Maybe all the efforts we’re putting out there for the older “vulnerable” people will prick the global conscious to pay attention to the forgotten ones too. Maybe.
Only God can open their eyes, so the best we can do is pray.
I just happened to ( 😉 ) read the perfect example of that this morning in Luke 24:31 – These disciples had been walking and talking with Jesus and not realizing who He was! – until their eyes were opened.
Yes. That’s perfect. 🙂
I love you. You will always see me siding with life, as well, as my girls are adopted and yes, those years of infertility, and well … babies. Good grief. Too many people want a family, would give anything for that baby.
Here’s my post: https://shellilittleton.com/2016/07/19/oh-daughters-she-could-have-been-our-first-woman-president/
I love you too, dear Shelli. As you know, I’ve had to put feet to my pro-life belief. But my weekends and holidays are richer for it, even if my dining room and living room and garden look like a daycare.
And I’m learning so much more than I would have if little guy hadn’t been aloud to breath outside the womb.
Thank you for your link, I will add it to the main post too later. <3
I’m just seeing this, sweet friend. My life feels so turned upside down … but I know God’s timing is perfect. Thank you so much.
xo Yes, God has perfect timing. This truth brings me peace.
We have three adopted children. My sister has 2 adopted children. All of those children were in danger of being statistics. They have since grown up and have a total of 10 children. To think that 15 people in my family would not be here if their parents had been given different advice.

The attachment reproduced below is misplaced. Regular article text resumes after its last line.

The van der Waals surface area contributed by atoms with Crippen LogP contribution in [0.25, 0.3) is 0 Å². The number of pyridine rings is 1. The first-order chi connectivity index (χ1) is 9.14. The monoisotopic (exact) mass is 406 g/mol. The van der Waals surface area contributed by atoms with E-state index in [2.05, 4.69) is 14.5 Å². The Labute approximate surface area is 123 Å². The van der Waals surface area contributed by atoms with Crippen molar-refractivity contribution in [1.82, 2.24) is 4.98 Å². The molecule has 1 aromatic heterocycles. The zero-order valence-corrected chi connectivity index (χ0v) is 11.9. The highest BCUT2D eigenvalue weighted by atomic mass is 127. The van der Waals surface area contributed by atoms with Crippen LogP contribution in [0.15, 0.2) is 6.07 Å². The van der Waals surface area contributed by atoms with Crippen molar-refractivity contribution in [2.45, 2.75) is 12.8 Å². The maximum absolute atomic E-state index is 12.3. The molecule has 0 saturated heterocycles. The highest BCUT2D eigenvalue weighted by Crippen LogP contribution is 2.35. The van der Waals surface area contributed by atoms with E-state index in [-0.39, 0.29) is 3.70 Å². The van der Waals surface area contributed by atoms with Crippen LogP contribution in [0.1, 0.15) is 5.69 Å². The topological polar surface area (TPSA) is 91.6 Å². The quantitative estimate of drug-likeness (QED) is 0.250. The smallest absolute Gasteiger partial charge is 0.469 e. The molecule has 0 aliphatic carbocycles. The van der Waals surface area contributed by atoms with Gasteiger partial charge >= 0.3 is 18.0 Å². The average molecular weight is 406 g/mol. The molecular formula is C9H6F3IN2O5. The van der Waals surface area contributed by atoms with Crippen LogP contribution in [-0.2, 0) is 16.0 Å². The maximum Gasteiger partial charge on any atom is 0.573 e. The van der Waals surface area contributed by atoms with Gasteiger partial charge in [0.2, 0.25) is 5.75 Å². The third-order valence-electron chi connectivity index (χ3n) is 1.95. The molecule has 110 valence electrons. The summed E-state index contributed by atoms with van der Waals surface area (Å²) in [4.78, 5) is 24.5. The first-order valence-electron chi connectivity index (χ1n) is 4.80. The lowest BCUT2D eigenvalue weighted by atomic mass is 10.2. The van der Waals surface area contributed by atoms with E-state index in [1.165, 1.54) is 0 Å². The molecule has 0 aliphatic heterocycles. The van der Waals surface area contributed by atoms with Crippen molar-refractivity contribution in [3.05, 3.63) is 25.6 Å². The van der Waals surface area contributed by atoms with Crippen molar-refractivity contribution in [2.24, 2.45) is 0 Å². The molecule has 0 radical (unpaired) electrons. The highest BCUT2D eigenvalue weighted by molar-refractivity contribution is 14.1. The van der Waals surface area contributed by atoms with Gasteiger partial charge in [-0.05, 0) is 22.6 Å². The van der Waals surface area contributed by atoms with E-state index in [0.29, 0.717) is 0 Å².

In our country (USA) it is legal to abort babies up until birth and doctors may leave them to die if born alive.
Our current president has been very much an advocate for the unborn. We have started making progress in turning our barbaric policies around. Many are critical of his abrasive ways, but I have a tender spot for anyone who stands up for those that can’t stand up for themselves. Unfortunately minority babies have the highest abortion rate. Many abortion clinics are in poor neighborhoods or neighborhoods of color. In this case Black Lives don’t seem to matter to the activists.
What does saving lives mean to us as a people?
Are only certain lives worth saving?
Are only lives that can speak for themselves allowed the dignity of their personhood?
What about the voices of those who have gotten old? Perhaps their mind is no longer clear to speak for themselves? Are their lives worth saving?
Is my life worth saving? Is your life worth saving?
Thank you, dear Karen, for trusting me with your heart here. Sadly, Canada isn’t behaving any better regarding abortions. I was going to vote one way during our last election, and then that party mocked pro-life and I couldn’t vote for them.
I am pro-life. If we can’t look after the defenseless then we have failed as a society.
The more a nation uses a slippery slope, the more slippery it gets. I can’t believe the things I hear that are happening behind closed hospital doors. Mainstream media doesn’t share because it doesn’t care. Everyone wants to be popular but few want to protect the defenseless.
I can’t wait to meet Jesus. And I can’t wait to hug the unborn babies I miscarried. <3
I had an unplanned child under the not so best of circumstances. But God let me know he had plans for my child, who is now a Marine, and following my families footsteps.
I have been sitting on a flash fiction story idea regarding abortion, your post reminded me I need to get started on it.
Hope you are enjoying the new poetry book The Art and Craft of Poetry.
Thank you for sharing a bit about your story. I love happy beginnings instead of unhappy endings when it comes to this topic. Bless you for being brave.
I’ve got a book sample of The Art & Craft of Poetry on my Kindle. And a “billion” other books. Thanks for reminding me. Word of mouth is my favorite way to learn about books. 🙂
Thank you. 🕊️